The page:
Hey, remember that annoying piece in the New York Times last week — you know, the one about a single mom who worked a child care center, who struggled to scrape by and support three kids with poorly paid job? The piece was so exasperating because it implicitly endorsed the sexist and patronizing frame that if only the woman featured in the article — clearly a very hard-working woman named Jessica Schairer — would catch herself a man, everything in her life would fall into place. But it’s not just the sexism that made this article infuriating, it’s its wholesale denial of the hostile economic reality that Jessica and the majority of the American work force are dealing with today. Katha Pollitt did such a fine job putting paid to the piece that I didn’t think I’d have anything more to add.

That is, not until I heard, via Chris Hayes’ TV show, that Mitt Romney had mentioned the piece at a campaign appearance earlier this week. Here is what he said:

“I don’t know whether you read the story over the weekend there was a story that described a couple of women working in a daycare center. One is a single mom, she has three kids. One full-time job and three kids does not make a comfortable life. Being middle class in America is getting tougher and tougher. This president’s economy is not working for the American people even for those that are employed.”

Just when I think the Mittster has plumbed the depths of his own phoniness, he has a way of astonishing me by reaching new levels of complete fakery.

The faux sympathy is galling enough: “One full-time job and three kids does make a comfortable life. Being middle class in America is getting tougher and tougher.”

First of all — riiiiiiight. Like he could even imagine not having a “comfortable life.”

Secondly, there’s that bit about how “being middle class in America is getting tougher and tougher.” Hmmm, I wonder why that is?

Let’s look at the facts. Why shouldn’t one full-time job be enough to support a modestly comfortable life for oneself and one’s family? Certainly, by all accounts, Jessica, the woman featured in the piece, is a hard worker. She has an associate’s degree, which means she is better educated that most American adults. Moreover, has been working for the same employer for six years, and she is a manager.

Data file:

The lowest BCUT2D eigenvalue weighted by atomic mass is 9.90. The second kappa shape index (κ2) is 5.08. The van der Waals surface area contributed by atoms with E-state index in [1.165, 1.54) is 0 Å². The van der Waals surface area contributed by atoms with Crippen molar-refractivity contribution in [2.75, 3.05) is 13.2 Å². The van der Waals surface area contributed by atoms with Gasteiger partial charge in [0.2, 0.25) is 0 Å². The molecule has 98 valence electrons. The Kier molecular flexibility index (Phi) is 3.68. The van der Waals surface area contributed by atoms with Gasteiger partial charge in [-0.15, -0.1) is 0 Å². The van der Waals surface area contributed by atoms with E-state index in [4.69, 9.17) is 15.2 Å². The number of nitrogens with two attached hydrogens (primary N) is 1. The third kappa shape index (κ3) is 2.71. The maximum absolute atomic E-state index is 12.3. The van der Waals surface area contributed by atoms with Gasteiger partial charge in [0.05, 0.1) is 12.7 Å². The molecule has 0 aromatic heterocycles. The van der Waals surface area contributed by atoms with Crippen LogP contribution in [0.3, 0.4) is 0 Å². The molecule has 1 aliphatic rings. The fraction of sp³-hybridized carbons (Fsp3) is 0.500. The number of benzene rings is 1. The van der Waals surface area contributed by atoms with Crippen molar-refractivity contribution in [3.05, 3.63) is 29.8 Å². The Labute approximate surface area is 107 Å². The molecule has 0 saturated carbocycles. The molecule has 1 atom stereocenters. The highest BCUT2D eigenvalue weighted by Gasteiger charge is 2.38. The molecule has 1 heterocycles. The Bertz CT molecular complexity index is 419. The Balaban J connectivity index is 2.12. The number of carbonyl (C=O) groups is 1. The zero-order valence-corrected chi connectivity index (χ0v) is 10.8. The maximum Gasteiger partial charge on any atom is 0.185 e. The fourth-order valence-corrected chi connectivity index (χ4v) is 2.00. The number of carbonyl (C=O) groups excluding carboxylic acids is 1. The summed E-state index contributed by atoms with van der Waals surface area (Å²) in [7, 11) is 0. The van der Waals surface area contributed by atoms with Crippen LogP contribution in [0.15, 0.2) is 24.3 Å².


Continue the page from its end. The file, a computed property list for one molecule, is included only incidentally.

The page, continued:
And yet, she is only making $12.35 an hour. And it’s not that she has an especially bad or low-paying job, either. Jessica is a child care worker, and workers in that sector are notoriously poorly paid. (Care work and female-dominated professions, which often amount to the same thing, often carry a huge wage penalty).

Mitt Romney, of course, does not say a word about how he would actually try to help people like Jessica. Not only that, in his corporate career, there are many instances in which he has enriched himself at the expense of thousands of workers just like Jessica.

As Bloomberg News reported earlier this year, while Romney was at Bain Capital, many of the business the firm helped to fund, and which Romney personally profited from enormously, were low-wage employers. One of the ones that Romney was specifically involved in early on is Bright Horizons, a national child care chain not unlike Jessica Schairer’s employer. According to glassdoor.com, average salaries for teachers at Bright Horizons are about the same as Jessica’s — they range from $12.25 to $12.94 per hour.

By contrast, according to the Huffington Post, during his time at Bain, Mitt Romney’s hourly wage was a cool $6,400.

There’s a reason why this economy is not working for so many people like Jessica. But has precious little to do with government allegedly giving people free stuff (another Romney instant classic) — and everything to do with obscenely greedy CEO’s like Romney who enrich themselves at the expense of their workers, who in many cases, are just barely scraping by.

I would say that Romney should be ashamed of himself for exploiting this Jessica Schairer’s hardscrabble life for his own political benefit. But as he has shown countless times, Mitt Romney has a near-sociopathic lack of concern for the workers he’s made a career out of exploiting. So it doesn’t exactly come as a shock that he’s doing so once again.

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Kathleen Geier

Kathleen Geier is a writer and public policy researcher who lives in Chicago. She blogs at Inequality Matters. Find her on Twitter: @Kathy_Gee